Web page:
A long-standing dispute between Caloundra residents has led to a claim that trees on one block so severely obstructed views of the sky, that their neighbour’s use and enjoyment of his land was severely affected.
Anthony Watson-Brown brought the claim against Golden Beach neighbours Robin and Ron Robinson who took care of much of the anticipated pruning and clearing – on the recommendation of an arborist – before selling to reluctant newbies who automatically inherited the dispute upon buying the Robinson’s property.
Watson-Brown was successful in obtaining QCAT orders that more vegetation close to the common boundary be removed or pruned, to preserve the boundary fence and a timber deck.
At the centre of the dispute before tribunal member Dr Bridget Cullen, was a large clump of “Budda Bamboo” on the opposite side of the neighbours’ property at the eastern end of their pool deck.
That particular greenery had no potential to cause damage, drop leaves or obstruct sunlight and Watson-Brown’s only complaint in relation to it was that it obstructed his view “of the sky and surrounds”.
Dr Cullen noted that the “view” in contest was in no way “iconic”.
While both properties were, she ruled, “well kept, highly maintained and are a credit to their respective owners, they are only on standard suburban blocks. As lovely as they are, there is no ocean view, no city lights, no bushforest or anything else of note. Rather, as is the case for most suburban dwellers, the view is of other adjoining suburban blocks.”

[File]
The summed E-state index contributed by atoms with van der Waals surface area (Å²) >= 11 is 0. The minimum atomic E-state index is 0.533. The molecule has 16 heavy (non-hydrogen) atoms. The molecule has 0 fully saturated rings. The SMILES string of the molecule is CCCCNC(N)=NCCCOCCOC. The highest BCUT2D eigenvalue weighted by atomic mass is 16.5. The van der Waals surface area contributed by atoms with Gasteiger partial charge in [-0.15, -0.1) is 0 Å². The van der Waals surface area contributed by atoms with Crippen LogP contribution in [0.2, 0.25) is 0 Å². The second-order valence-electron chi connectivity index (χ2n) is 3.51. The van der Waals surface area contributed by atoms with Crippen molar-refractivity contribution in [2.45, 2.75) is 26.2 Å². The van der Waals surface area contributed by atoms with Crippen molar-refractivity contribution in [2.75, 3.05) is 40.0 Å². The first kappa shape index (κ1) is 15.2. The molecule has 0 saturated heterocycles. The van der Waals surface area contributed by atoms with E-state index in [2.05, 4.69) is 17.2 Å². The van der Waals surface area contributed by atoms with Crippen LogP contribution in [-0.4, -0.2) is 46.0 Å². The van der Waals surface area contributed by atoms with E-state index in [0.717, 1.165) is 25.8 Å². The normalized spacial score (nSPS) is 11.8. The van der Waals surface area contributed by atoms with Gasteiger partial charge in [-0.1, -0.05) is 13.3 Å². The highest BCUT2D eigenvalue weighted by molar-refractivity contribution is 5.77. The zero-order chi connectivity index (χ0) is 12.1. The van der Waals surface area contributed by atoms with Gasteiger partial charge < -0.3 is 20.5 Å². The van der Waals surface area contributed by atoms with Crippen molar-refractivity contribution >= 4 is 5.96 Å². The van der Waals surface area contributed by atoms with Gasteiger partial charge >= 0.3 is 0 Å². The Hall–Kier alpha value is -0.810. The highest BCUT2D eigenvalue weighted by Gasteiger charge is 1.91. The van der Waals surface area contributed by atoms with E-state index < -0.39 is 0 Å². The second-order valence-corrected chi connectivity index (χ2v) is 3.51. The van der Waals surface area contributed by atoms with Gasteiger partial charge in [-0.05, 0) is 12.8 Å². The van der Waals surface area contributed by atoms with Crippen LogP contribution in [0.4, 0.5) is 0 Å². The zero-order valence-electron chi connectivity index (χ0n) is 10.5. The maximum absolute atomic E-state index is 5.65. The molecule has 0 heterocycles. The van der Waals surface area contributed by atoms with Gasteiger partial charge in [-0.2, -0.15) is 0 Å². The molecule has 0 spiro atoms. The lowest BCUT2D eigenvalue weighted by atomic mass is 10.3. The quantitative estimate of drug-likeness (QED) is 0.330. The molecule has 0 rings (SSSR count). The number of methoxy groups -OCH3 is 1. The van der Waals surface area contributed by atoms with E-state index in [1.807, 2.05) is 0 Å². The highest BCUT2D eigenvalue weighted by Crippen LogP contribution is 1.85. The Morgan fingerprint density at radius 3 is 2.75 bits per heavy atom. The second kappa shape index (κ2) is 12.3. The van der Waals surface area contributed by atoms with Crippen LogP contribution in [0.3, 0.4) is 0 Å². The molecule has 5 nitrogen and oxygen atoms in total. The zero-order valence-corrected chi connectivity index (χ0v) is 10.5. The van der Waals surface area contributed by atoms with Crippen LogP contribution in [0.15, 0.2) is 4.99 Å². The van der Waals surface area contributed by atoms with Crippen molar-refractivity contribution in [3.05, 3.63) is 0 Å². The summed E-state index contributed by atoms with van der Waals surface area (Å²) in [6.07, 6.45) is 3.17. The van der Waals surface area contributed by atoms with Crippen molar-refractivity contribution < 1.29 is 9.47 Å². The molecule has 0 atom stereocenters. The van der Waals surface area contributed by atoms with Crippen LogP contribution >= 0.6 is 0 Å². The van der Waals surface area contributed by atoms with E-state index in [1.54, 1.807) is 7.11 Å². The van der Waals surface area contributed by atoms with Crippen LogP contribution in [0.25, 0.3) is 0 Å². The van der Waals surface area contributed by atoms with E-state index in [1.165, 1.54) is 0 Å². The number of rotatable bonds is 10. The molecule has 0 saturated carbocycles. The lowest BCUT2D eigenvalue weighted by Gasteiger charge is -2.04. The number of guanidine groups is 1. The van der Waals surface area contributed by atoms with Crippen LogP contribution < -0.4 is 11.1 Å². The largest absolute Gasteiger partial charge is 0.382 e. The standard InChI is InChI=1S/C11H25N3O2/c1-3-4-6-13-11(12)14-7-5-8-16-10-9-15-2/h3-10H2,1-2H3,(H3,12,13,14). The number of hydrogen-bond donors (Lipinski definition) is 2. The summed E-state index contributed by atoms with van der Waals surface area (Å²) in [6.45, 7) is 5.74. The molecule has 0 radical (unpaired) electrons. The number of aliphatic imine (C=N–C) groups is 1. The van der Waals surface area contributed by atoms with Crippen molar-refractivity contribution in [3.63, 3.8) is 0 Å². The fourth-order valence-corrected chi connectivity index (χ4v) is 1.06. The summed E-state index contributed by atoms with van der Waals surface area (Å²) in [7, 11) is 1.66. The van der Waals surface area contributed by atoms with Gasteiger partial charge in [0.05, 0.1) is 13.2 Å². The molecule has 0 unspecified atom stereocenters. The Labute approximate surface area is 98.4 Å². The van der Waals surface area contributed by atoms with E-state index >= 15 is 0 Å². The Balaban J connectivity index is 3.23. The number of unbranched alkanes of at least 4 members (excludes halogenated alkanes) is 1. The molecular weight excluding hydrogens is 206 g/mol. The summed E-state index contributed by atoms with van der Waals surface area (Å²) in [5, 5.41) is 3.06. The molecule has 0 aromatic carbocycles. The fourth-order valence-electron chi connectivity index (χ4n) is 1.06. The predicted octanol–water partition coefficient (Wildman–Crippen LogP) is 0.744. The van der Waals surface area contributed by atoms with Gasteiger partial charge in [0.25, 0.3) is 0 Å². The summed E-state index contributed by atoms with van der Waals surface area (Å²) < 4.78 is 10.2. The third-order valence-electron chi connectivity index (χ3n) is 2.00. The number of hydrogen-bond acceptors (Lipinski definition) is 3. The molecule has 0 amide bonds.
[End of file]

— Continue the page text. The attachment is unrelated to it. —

The case demonstrates that a mere “sky” view is not something that is capable of protection by the Neighbourhood Disputes (Dividing Fences and Trees) Act but it also seems an outlook on the mundane is of no worth at all in the eyes of this law.
In this particular case, Mr Watson-Brown’s sky views affected by the Budda Bamboo was from only one part of his property. He could readily view the heavens from other parts thereof and this alone was sufficient reason to deny him an order that the neighbours have it removed.
The ruling emphasises an important qualification that will be relevant to the hundreds of trees vs views battles being played out in QCAT across the state.
Perhaps an ordinary view is nothing special but then again isn’t there something exceptional in being able to see beauty in the commonplace. Or are we confusing art with life?